- to communicate accurate and understandable information in a timely manner to the public about the product defect, the hazard, and the corrective action.
While it lists many ways to communicate the message, the manufacturer and/or retailer, with approval from the Commission staff, must decide which techniques to use. This determination is based, in part, on the level of hazard and the way the product was marketed and distributed.
In the new handbook, the CPSC added a section on social media which states in part:
Firms should notify its customers using all available social media and mobile platforms including firm [sic] Facebook, Google+ pages, Twitter accounts, You Tube accounts, Pinterest, Flickr blogs and company blogging networks in an effort to get as broad a notice as possible.
- Facebook, Twitter, Flickr, Pinterest or other social media notification must link to website location that includes recall information available in the news release.
And in connection with posters that go in retail stores, the handbook says "Use a QR code or other mobile scanning code to let consumers act on the recall immediately."
In the section where the Commission provides factors that they consider for identifying whether a product has a defect, they added three new factors. They are as follows:
3. Is the risk obvious to the consumer?
6. Are there adequate warnings and instructions that mitigate the risk?
8. Is the risk of injury the result of consumer misuse, and is that misuse foreseeable?
Of course, these additional factors should be considered, along with the original factors, by the manufacturer in deciding whether to report to the Commission.
The handbook also adds a new section called "Monitoring Recalled Products." It talks about the new CPSIA requirements, monthly reports, inspections, retailer visits, and requests to the CPSC to dispose of or destroy recalled products.
It also sets forth a new procedure to request that the CPSC close the file and cease monitoring the progress of the recall. The procedure provides in part:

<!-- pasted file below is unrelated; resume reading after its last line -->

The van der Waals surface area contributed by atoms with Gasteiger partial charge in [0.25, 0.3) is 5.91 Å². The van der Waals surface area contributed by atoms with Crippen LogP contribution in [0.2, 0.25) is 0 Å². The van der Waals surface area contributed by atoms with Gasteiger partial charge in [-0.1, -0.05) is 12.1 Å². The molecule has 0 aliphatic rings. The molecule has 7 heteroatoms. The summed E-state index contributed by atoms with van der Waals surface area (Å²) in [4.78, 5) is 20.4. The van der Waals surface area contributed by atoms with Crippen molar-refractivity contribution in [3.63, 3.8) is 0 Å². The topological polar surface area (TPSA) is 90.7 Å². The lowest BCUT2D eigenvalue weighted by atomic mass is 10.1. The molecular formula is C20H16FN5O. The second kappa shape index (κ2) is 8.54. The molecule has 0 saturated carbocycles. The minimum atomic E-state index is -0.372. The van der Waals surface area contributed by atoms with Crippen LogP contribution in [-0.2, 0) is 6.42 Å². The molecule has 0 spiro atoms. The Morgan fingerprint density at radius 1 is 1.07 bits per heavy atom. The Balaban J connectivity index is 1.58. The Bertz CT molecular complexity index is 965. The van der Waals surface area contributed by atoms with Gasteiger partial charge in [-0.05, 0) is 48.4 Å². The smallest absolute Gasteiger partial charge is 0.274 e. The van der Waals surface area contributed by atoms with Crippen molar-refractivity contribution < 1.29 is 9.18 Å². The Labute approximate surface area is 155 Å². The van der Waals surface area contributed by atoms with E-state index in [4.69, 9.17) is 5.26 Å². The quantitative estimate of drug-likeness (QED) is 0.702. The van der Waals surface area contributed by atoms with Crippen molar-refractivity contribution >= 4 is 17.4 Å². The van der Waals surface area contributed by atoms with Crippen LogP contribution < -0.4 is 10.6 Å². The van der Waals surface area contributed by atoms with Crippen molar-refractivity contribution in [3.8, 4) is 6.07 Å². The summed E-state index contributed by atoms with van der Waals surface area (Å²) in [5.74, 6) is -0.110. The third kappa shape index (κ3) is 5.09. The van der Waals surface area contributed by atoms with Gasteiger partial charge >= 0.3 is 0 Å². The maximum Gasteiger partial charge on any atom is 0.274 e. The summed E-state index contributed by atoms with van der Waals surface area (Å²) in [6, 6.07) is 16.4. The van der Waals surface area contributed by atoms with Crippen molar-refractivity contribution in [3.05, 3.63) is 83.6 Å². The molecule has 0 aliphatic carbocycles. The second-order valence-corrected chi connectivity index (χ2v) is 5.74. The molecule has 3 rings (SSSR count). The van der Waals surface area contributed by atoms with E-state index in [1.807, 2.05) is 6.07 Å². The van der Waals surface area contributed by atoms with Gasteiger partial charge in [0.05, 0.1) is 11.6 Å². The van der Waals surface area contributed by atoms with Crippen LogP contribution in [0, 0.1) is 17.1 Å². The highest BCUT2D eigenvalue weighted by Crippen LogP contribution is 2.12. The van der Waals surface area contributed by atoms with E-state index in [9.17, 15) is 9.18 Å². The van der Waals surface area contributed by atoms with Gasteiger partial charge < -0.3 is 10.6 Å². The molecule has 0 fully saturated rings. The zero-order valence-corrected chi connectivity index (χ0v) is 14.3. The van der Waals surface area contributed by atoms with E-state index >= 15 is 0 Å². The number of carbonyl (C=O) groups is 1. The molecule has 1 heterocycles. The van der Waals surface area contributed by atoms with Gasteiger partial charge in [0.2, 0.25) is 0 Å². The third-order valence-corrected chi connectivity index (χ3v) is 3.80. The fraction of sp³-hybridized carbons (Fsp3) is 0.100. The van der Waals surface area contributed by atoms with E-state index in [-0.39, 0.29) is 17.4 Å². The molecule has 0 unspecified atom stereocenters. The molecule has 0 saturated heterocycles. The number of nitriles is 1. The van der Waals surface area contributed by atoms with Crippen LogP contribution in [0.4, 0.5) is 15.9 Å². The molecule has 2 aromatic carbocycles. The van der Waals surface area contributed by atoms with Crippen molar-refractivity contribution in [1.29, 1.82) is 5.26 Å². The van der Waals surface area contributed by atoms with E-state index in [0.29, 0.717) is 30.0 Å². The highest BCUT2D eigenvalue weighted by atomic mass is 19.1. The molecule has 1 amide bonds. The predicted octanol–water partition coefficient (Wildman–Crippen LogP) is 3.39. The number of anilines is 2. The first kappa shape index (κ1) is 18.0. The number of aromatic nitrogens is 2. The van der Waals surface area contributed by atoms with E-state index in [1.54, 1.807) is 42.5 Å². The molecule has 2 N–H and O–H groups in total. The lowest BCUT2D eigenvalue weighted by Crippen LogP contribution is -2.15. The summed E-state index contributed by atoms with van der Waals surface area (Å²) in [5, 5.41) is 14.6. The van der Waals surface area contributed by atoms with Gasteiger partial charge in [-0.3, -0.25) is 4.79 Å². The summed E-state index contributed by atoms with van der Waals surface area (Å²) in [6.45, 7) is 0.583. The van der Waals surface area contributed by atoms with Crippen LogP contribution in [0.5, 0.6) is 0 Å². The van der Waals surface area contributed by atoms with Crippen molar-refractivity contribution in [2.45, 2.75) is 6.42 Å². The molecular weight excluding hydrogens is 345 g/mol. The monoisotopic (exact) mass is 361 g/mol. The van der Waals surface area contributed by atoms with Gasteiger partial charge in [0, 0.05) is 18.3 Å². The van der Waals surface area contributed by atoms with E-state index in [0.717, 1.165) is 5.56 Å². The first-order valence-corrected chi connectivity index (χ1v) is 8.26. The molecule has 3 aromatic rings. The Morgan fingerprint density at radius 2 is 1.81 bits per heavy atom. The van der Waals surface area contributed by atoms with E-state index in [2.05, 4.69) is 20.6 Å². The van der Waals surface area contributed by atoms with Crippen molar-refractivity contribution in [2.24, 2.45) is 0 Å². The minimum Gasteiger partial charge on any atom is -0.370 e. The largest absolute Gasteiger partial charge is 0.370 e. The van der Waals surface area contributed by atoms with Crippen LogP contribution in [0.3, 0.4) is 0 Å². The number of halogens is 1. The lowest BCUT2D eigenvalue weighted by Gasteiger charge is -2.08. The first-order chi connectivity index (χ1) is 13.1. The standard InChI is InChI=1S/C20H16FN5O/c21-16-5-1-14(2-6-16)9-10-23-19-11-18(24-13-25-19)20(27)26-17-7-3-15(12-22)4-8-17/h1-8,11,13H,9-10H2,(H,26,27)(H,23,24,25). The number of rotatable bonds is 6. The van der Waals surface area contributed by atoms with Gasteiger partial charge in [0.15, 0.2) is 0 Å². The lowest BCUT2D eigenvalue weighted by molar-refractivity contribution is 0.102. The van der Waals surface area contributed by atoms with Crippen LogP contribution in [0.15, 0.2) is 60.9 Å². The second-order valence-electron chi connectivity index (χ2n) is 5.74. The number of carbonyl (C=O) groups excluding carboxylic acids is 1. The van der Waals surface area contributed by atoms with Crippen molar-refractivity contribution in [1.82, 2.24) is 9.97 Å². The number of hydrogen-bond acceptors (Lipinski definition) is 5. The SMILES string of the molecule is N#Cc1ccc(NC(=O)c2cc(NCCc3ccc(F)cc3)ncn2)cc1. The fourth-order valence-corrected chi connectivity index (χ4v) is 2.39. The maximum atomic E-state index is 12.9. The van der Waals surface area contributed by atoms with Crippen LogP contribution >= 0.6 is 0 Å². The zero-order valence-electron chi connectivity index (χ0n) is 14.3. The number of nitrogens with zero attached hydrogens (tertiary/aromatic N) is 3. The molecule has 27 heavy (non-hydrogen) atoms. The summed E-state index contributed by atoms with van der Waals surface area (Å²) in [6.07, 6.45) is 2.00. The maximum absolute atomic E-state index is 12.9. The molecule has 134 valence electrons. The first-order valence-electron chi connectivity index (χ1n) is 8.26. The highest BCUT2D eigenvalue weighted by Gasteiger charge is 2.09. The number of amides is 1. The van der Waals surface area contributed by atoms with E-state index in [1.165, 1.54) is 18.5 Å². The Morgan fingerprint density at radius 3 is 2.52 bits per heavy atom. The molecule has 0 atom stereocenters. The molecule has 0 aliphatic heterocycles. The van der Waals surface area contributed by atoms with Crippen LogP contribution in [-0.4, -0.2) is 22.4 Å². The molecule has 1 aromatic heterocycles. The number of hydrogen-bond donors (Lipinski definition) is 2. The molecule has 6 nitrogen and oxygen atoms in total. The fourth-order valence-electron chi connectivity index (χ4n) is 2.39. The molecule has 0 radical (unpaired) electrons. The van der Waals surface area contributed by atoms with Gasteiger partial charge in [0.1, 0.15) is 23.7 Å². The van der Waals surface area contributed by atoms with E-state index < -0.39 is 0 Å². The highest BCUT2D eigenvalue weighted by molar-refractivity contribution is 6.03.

At that time [when a request is made] the staff will review the number of notifications made to owners of the product and the number of products returned and/or corrected as well as whether there have been any post recall incidents/injuries or deaths involving the recalled product. As a result of the review of this information, recalling firms should maintain appropriate records to show steps taken to reach owners of the product, the distribution chain, and others. The Compliance staff will evaluate the effectiveness of the firm's corrective action plan.
There are still no target effectiveness rates and it just says that the corrective action must be "implemented to the best of the firm's ability and as many products as possible have been removed from the marketplace…" However, it also says that the staff could seek a broader corrective action if they believe that the plan was inadequate. There are many examples of reissued press releases, even years after the initiation of a recall, especially if consumers continue to be hurt.
There are other fairly minor differences between the handbooks but hopefully I caught the significant ones. In any event, it is suggested that everyone read through the new handbook and be prepared to deal with these procedures going forward.